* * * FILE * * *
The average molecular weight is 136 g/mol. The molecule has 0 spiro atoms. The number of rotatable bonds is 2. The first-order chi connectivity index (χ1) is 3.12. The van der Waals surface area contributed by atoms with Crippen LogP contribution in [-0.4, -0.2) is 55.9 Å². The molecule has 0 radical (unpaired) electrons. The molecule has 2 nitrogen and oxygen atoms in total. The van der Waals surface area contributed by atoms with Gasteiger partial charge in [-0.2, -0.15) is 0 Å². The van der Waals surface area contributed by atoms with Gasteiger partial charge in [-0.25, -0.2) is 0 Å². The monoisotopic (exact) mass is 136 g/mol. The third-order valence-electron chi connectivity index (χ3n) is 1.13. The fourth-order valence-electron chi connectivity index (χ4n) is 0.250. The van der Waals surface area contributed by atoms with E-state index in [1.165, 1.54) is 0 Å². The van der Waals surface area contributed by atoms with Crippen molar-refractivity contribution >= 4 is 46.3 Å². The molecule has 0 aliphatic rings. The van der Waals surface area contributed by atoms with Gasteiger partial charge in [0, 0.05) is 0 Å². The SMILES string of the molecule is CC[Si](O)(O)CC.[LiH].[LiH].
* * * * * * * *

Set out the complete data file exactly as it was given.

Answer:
The average molecular weight is 136 g/mol. The molecule has 0 spiro atoms. The number of rotatable bonds is 2. The first-order chi connectivity index (χ1) is 3.12. The van der Waals surface area contributed by atoms with Crippen LogP contribution in [-0.4, -0.2) is 55.9 Å². The molecule has 0 radical (unpaired) electrons. The molecule has 2 nitrogen and oxygen atoms in total. The van der Waals surface area contributed by atoms with Gasteiger partial charge in [-0.2, -0.15) is 0 Å². The van der Waals surface area contributed by atoms with Gasteiger partial charge in [-0.25, -0.2) is 0 Å². The monoisotopic (exact) mass is 136 g/mol. The third-order valence-electron chi connectivity index (χ3n) is 1.13. The fourth-order valence-electron chi connectivity index (χ4n) is 0.250. The van der Waals surface area contributed by atoms with E-state index in [1.165, 1.54) is 0 Å². The van der Waals surface area contributed by atoms with Crippen molar-refractivity contribution >= 4 is 46.3 Å². The molecule has 0 aliphatic rings. The van der Waals surface area contributed by atoms with Gasteiger partial charge in [0, 0.05) is 0 Å². The SMILES string of the molecule is CC[Si](O)(O)CC.[LiH].[LiH].